In the last week I gave Little E's mother about $40 for food for the month for his family.  The husband/father is AWOL.  His mother packs towers of carrots for transport to the market making $1 a day.  His mother and I are only separated by the luck of the birth lottery.  Another rider had all his clothes stolen by a jealous neighbor,  and yet another rider had his clothes stolen by the young man he employs to wash his clothes.  Another rider needs glasses.  The oldest rider's oldest son we help put through school.  Jonathan's education is our responsibility. I sobbed on my yoga mat while doing child's pose. This is an average week in my world.  I give 10% and I am not poor yet.  

The other day a big safari land cruiser showed up at our gates with two guests from the US.  They were here to visit the gorillas as they were finishing up their East African safari swing.  They said they were big fans of Team Rwanda and had seen the film, Rising From Ashes.  Our compound is along the road to the Volcanoes National Park where you launch from to see the gorillas.  A gorilla trek is $750....per person...1 hour with the gorillas.  This couple saw the gorillas twice each.  $3,000.  Lord Almighty, what I could do on this compound or with these riders for $3,000.  But, that's not my deal.  This was their trip, they came to visit.  The woman goes to her suitcase and says, "We have a little something for you."  Of course I'm hoping it's money to pay for today's $250 food bill.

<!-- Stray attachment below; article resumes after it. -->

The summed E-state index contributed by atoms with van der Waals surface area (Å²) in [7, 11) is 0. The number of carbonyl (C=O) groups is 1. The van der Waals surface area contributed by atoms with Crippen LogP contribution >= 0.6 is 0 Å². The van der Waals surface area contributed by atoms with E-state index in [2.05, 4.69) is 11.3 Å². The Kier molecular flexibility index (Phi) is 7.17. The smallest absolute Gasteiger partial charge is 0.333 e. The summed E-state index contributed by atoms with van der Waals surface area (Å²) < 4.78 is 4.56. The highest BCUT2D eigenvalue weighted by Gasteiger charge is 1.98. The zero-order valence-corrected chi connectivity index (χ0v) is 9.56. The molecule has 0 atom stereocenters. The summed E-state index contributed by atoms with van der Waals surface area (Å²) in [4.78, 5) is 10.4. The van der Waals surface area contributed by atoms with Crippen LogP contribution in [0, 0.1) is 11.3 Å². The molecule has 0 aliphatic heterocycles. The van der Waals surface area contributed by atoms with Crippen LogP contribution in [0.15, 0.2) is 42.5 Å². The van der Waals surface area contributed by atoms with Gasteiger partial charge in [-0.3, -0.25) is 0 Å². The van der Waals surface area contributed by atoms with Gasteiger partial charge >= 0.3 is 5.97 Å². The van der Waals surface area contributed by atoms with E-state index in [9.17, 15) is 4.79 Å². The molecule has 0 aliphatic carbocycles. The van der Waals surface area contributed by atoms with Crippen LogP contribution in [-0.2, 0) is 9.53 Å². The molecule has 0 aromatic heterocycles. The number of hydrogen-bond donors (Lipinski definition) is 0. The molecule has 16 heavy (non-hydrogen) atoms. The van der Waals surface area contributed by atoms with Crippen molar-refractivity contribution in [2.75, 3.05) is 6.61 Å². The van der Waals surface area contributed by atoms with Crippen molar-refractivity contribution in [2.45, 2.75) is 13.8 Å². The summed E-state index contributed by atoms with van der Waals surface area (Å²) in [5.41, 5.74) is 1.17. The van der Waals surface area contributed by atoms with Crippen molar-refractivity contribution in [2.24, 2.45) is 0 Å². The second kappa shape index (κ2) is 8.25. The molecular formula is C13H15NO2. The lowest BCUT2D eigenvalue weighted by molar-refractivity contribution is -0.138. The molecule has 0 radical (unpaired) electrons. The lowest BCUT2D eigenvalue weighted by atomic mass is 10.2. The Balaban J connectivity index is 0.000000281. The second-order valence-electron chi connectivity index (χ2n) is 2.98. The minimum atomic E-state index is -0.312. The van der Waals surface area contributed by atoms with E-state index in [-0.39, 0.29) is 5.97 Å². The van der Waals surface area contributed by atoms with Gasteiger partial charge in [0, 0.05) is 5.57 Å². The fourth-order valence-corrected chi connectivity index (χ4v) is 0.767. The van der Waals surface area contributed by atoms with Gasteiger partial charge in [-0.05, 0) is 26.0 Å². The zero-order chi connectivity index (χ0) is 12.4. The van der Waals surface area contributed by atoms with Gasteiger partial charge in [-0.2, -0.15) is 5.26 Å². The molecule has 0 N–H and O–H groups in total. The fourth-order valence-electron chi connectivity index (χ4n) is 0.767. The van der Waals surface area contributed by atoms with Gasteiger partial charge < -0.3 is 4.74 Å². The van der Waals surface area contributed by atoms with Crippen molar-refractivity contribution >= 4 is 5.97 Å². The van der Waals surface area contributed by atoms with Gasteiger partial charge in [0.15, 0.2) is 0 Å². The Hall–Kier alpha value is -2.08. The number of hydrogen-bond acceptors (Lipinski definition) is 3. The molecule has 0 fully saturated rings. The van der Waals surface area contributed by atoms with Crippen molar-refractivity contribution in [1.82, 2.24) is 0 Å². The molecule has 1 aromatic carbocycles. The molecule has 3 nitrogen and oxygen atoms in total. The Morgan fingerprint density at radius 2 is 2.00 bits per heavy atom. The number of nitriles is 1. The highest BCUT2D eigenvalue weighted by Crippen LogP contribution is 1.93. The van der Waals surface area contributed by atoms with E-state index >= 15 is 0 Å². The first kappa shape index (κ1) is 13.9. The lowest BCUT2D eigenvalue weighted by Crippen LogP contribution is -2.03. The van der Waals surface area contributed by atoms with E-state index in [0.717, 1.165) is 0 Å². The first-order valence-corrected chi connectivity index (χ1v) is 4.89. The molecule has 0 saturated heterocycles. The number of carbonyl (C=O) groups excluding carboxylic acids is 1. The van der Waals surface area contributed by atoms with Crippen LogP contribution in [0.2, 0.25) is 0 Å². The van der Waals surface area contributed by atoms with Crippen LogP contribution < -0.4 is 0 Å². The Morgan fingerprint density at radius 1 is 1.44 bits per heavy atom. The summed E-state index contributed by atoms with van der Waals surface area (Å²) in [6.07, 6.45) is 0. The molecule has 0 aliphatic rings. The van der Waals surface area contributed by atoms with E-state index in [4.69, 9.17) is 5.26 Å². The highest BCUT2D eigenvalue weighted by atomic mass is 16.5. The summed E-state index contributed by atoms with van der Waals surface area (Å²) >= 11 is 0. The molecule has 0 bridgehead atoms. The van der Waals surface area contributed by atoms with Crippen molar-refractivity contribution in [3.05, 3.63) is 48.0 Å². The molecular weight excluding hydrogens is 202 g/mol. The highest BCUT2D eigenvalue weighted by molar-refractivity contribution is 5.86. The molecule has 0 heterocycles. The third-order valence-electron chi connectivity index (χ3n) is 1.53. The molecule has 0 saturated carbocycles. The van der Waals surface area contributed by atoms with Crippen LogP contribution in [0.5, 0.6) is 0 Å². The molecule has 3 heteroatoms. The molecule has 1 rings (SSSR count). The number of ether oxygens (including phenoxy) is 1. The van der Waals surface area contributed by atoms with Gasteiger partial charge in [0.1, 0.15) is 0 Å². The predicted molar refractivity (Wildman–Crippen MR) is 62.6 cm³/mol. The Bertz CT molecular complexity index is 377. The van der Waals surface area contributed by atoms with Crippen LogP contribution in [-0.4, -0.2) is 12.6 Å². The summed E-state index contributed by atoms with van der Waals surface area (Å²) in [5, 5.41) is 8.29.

She hands me a used cap...

"Give it to one of your riders."

A cap...I looked at Mr. AM and he read my mind.  We continued our little dog and pony show, they got in their $250/day land cruiser and went on their merry way.

I'm walking back to the house and I couldn't hold back, "A F&*ing CAP!!!!"

Yes...I said "f&*king" really loudly.  I have never been so angry and frustrated to the point of tears.  All that money, yes, enjoy your once in a lifetime trip, but all you could muster is your used cap?  What is wrong with the world?  Where has our sense of responsibility, duty and care for others gone?  Are we so consumed with our own wants that we cannot see the needs of others?  

And then I open my email and there's a hundred dollars from this guy in Michigan who gives every month pretty much.  He pays for a rider's monthly stipend.

I believe we can do better for each other?  Stop drinking Starbucks and you could pay a rider's monthly stipend, send his two siblings to school and help him or her build a house.  $5/day...that is it.

Why don't you give? Why do you give?  Where do you give?  What prompts you to give?  

I need to know because obviously, I've been selling this all wrong because I refuse to believe the world has gone so far south we've stopped caring.  Or maybe, it's so far gone, we're simply in denial of the sadness and tragedy around us.  Then, it's too late.